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“Tunnels,” “The Boy in the Biscuit Tin”

by Payal Kapadia

“Tunnels,” By Roderick Gordon and Brian Williams, Chicken House; 2007; 463 pp.

Books that lead to sequels are good news and bad news bundled into one. Good news because a sequel means that there’s more where this came from, and bad news because the author is not obligated to resolving the plot by the time the book is over.

“Tunnels” falls into this category, and it is more than a little annoying that we still don’t know what’s going on at the end of its 463 pages. But, because this is an intriguing story — and a deftly told one — something tells me that its noncommittal conclusion will be forgiven.

Fourteen-year-old Will, our albino hero, doesn’t like going to school or hanging out with the other boys — not when he gets called “Frosty the Snowman” and “Chalky,” because of a problem with his skin pigmentation. His only friend, Chester, is a misfit like him, who gets called “Snake Arse” because of the patches of eczema on his body. Home isn’t a refuge, not when his mother spends all day watching sitcoms and his younger sister, Rebecca, holds down the fort and lords it over him.

The only time — or rather, place — that Will is really in his element is when he’s underground, literally. He shares his father’s passion for digging tunnels — splitting open the earth, battening and propping a tunnel, and discovering a whole new world right under his feet.

But when Will’s father, Dr. Burrows, disappears all of a sudden, and a pair of pale-faced men tail Will and Chester, Will realizes that they’ve ruffled more than a few layers of topsoil. Soon Will and Chester find themselves miles away from home — that is, under it. They discover a musty subterranean world where human beings — are they totally human? — live without sunshine and fresh air. Can they find Will’s father? And will they ever be able to go home again?

This offbeat adventure story conjures up a vivid picture of an underground civilization, so realistically imagined that it seems almost possible. Most terrifying of all are the Styx — tall, thin men who dress identically, speak in conspiratorial whispers, and who torture Will and Chester without explanation. The authors expertly capture Will’s conflicted mind as he struggles between the guilt of dragging his friend Chester into trouble, and his burning curiosity to explore the underground in a way he has never done before.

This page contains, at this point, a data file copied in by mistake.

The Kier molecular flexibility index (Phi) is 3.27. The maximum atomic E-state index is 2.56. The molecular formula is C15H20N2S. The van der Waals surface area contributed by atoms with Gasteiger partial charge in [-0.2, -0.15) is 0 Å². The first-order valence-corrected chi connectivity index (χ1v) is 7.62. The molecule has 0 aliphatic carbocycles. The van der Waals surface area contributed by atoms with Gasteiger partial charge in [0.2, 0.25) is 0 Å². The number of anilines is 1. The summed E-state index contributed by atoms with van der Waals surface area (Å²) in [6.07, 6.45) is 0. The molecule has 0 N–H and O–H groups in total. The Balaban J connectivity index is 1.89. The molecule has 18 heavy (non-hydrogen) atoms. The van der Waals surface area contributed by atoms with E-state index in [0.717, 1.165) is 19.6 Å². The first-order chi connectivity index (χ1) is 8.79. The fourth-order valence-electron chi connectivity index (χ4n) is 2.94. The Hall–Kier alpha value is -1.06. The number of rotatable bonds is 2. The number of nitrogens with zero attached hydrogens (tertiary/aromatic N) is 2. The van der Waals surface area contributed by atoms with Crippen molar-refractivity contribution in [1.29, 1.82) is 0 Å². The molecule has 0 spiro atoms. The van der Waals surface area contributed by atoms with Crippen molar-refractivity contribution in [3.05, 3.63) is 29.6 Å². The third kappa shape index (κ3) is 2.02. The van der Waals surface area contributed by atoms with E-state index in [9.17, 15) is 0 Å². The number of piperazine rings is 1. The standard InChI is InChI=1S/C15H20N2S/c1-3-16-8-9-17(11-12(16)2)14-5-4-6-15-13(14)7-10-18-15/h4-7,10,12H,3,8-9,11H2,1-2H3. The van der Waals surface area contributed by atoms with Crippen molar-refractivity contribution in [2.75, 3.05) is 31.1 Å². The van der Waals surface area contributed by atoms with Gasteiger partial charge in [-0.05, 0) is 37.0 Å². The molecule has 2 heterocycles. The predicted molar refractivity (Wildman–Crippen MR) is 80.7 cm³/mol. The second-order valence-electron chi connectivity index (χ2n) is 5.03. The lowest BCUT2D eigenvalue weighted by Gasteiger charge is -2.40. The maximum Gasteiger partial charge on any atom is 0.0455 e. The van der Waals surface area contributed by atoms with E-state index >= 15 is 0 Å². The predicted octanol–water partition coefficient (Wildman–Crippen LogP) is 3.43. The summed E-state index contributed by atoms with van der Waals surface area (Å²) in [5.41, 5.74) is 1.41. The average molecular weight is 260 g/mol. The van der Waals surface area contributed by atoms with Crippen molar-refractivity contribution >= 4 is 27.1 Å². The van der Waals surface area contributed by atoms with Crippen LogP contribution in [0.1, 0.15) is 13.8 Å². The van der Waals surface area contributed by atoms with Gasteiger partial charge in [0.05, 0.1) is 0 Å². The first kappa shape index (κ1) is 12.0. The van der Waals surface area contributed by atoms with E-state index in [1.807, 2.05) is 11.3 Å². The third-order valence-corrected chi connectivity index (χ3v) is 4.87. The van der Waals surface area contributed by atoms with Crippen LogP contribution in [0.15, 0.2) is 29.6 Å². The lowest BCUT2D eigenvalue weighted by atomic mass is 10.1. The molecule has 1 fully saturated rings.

Pale-faced men in black coats and thick dark glasses; a hero who goes underground; torture chambers and interrogation rooms — this could be the stuff of spy fiction. What makes it so refreshing is that it isn’t.

Note: For teenagers 14-16 years.

“The Boy in the Biscuit Tin,” By Heather Dyer, Chicken House; 2007; 150 pp.

Ever dreamt of becoming a magician so that you can snap your fingers and vanish, or pull things out of a black top-hat, or levitate? Well, you might want to hold that dream for a while, at least until you’ve read Heather Dyer’s hilarious take on how magic isn’t as easy as it appears to be.

Ask Ibby, who comes to spend a few days with her Aunt Carole and her cousins, Alex and Francis. The trouble starts when Francis breaks into the attic and finds his Uncle Godfrey’s Magic for Beginners kit, with a wand and an instruction booklet on how to perform seven magical tricks. But Uncle Godfrey is no longer around to help — he disappeared while performing one of his tricks and hasn’t been seen since.

So Francis tries his hand at Trick One: Amazing Miniaturization, and turns himself into a mouse-size fellow with no inkling on how to get back to normal. He manages to get out of this scrape, with help from Ibby and Alex, but barely.

Chapter by chapter, Dyer paints a comic picture of magic gone wrong. When Alex tries to levitate, he ends up convincing at least a few devout churchgoers of the presence of God. And when Francis does a vanishing act, he discovers that being invisible isn’t always a good thing. Then Alex turns himself into an old man and gets hauled off by the police for trespassing.

It seems that only poor Ibby can save her meddlesome cousins from becoming victims of their own magic — and demonstrating that magic isn’t so bad after all, especially if it can bring Uncle Godfrey back.

Whimsical and imaginative, in large print and with charming illustrations, this book is a good choice for early readers — magic lovers or not.

Note: For children 7 to 9 years.